Can you spot one?

Can you spot one?

This is a discussion on Can you spot one? within the Concealed Carry Issues & Discussions forums, part of the Defensive Carry Discussions category; A BG that is? All the while as I scan around me - particularly in more crowded places - I try and analyze. But - ...

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Thread: Can you spot one?

  1. #1
    Assistant Administrator
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    Can you spot one?

    A BG that is?

    All the while as I scan around me - particularly in more crowded places - I try and analyze. But - am I guilty of stereo-typing - like when I see a ''gangsta'' type dresser? Maybe I am - I have to expect the worst and hope for the best.

    I have no tat's - just me but - if I see tat's - I wonder. Military? Possible. Construction guy? Possible. Gang member? Possible. But also, some real ''hard cases'' sport tat's too.

    And yet - one thing I do know - the best ''con man'' is always the most credible and normal looking dude you'll find!

    Bottom line I guess - is be aware - of everything, without presuming on threat but, never assume! I'll hope none of us here has to draw in anger but equally will expect that should anyone actually have to - it will be still probably sudden and a near surprise.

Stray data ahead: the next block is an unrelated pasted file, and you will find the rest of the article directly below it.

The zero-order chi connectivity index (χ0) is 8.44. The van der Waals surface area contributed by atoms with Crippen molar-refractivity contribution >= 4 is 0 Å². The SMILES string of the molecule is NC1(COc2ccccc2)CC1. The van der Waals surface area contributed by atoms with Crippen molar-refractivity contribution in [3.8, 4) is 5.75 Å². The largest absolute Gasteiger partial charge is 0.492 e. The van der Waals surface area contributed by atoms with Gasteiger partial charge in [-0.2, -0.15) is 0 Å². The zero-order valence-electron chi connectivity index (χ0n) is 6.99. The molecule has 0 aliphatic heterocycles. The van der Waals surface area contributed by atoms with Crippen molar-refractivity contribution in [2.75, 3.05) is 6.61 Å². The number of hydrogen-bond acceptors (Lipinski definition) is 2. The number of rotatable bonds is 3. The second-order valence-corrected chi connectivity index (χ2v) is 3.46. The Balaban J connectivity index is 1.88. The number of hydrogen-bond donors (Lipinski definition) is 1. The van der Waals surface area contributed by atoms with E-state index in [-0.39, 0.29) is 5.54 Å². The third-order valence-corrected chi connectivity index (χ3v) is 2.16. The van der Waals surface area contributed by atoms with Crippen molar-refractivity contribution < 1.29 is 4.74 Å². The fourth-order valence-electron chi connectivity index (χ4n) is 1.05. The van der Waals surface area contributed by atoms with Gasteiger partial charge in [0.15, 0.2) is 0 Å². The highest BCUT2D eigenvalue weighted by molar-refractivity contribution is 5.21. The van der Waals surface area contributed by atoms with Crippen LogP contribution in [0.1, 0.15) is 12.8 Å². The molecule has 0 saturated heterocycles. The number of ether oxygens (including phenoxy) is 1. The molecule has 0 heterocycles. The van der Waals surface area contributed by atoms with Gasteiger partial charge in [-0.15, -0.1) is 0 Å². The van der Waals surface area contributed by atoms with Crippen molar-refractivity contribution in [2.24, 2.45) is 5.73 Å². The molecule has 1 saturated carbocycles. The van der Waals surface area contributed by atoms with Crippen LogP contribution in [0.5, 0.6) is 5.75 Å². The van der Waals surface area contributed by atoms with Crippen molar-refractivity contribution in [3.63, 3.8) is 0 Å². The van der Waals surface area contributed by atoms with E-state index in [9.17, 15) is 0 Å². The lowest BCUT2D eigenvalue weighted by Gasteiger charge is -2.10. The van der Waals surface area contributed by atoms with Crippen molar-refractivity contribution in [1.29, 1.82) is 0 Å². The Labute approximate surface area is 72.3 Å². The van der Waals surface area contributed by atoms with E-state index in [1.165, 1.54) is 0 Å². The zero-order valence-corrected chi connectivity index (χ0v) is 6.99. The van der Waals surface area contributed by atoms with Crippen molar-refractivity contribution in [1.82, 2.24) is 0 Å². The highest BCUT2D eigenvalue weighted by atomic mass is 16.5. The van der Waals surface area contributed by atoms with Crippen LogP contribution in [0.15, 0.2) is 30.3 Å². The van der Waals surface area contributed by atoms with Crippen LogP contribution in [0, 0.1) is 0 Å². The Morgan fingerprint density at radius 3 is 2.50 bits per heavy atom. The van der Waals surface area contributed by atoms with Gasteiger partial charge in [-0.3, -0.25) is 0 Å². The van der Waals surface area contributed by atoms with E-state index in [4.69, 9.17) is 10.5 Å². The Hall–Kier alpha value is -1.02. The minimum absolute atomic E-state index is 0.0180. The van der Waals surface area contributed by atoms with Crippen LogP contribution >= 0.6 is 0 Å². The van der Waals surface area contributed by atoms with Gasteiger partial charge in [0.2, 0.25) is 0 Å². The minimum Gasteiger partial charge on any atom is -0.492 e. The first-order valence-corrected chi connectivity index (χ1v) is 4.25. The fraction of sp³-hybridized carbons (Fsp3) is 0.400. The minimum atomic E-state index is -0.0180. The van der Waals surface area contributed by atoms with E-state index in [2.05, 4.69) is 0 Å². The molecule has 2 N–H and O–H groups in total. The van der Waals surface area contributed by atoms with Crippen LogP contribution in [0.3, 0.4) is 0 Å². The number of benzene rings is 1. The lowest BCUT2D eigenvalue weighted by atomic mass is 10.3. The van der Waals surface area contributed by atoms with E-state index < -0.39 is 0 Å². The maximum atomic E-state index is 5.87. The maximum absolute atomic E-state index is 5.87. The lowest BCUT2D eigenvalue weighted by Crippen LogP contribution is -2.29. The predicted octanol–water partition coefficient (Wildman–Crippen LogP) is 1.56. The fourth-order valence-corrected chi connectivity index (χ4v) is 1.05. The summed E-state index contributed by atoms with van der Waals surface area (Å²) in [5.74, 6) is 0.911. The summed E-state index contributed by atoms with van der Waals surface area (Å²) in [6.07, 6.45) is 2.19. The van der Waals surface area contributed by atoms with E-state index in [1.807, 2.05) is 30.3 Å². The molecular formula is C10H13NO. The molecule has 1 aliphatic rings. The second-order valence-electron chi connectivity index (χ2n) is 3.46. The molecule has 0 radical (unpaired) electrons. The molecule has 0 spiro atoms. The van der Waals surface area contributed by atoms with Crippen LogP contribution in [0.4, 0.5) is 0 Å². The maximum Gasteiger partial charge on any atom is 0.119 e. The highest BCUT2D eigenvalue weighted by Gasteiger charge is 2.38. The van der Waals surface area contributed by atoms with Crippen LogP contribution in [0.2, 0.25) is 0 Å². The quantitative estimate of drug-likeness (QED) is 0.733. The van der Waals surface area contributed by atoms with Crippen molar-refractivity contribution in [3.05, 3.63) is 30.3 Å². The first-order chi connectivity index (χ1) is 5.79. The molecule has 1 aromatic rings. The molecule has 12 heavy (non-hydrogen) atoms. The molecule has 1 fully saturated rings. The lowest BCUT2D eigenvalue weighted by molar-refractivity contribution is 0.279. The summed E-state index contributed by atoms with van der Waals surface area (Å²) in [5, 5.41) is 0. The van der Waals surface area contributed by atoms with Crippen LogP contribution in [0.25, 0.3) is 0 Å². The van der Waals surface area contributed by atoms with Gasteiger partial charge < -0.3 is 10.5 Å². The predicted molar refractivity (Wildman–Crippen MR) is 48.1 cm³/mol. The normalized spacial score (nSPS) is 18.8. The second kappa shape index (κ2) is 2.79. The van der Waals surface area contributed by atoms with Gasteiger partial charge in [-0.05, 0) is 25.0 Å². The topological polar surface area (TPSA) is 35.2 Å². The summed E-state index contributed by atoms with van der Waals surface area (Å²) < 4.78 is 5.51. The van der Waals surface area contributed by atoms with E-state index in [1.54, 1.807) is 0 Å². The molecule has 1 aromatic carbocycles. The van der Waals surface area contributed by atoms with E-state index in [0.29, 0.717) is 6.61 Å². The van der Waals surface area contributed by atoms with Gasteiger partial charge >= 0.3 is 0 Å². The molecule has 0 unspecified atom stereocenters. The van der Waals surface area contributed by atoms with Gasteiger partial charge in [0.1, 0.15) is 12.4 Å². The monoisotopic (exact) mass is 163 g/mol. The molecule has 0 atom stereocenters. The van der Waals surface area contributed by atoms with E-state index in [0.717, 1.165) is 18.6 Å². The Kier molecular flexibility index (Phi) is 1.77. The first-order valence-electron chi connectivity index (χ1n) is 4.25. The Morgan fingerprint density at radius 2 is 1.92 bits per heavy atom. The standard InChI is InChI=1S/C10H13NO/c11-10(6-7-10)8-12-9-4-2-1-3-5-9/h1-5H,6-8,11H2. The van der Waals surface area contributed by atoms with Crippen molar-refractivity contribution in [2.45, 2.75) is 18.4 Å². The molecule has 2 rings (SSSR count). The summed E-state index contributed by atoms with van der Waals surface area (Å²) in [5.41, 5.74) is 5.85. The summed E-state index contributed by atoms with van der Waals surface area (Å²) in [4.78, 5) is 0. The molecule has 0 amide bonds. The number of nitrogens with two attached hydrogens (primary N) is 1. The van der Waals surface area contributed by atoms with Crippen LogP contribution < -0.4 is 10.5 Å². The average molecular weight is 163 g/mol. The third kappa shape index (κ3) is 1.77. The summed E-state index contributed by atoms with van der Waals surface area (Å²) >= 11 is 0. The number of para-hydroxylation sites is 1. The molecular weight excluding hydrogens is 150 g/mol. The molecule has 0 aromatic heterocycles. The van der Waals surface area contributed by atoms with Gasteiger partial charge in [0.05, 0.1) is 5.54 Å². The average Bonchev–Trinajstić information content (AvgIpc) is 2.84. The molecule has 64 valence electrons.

Perhaps behavioral clues are the best - as I doubt most Bg's are that hard that they can show no nervousness - so I reckon this is what I study most.

    So - any tips, thoughts? Can we spot a BG, reliably.?
    Chris - P95
    NRA Certified Instructor & NRA Life Member.

    "To own a gun and assume that you are armed
    is like owning a piano and assuming that you are a musician!."


    http://www.rkba-2a.com/ - a portal for 2A links, articles and some videos.


  2. #2
    Senior Member Array rfurtkamp's Avatar
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    I don't have the most distinguished adolescence - nothing will change that. What do I look for? People who I would have hung out with or been like 20 years ago.

    There's certain mannerisms, walks, methods of carrying oneself, etc. that haven't changed even though fashion has.

    I also look for out of season wardrobe - the hooded sweatshirt in July, etc.

    First and foremost, though, I go with instinct. I can be as wrong as I want as many times as I want as long as I err on the side of caution.

    I owe no one apologies if I profile them based on how they dress or act - it's their choice, not mine. They are the action that causes reaction.
    Driver carries less than $45 worth of remorse.

  3. #3
    Senior Member Array GoodSamaritan's Avatar
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    MY first inclination is a resounding... Maybe?

    I do beleive it is highly possible to pick out suspicious behavior, and greatly increase your chances of picking out the bg before he makes his move. However, you will encounter a lot of false alarms along the way.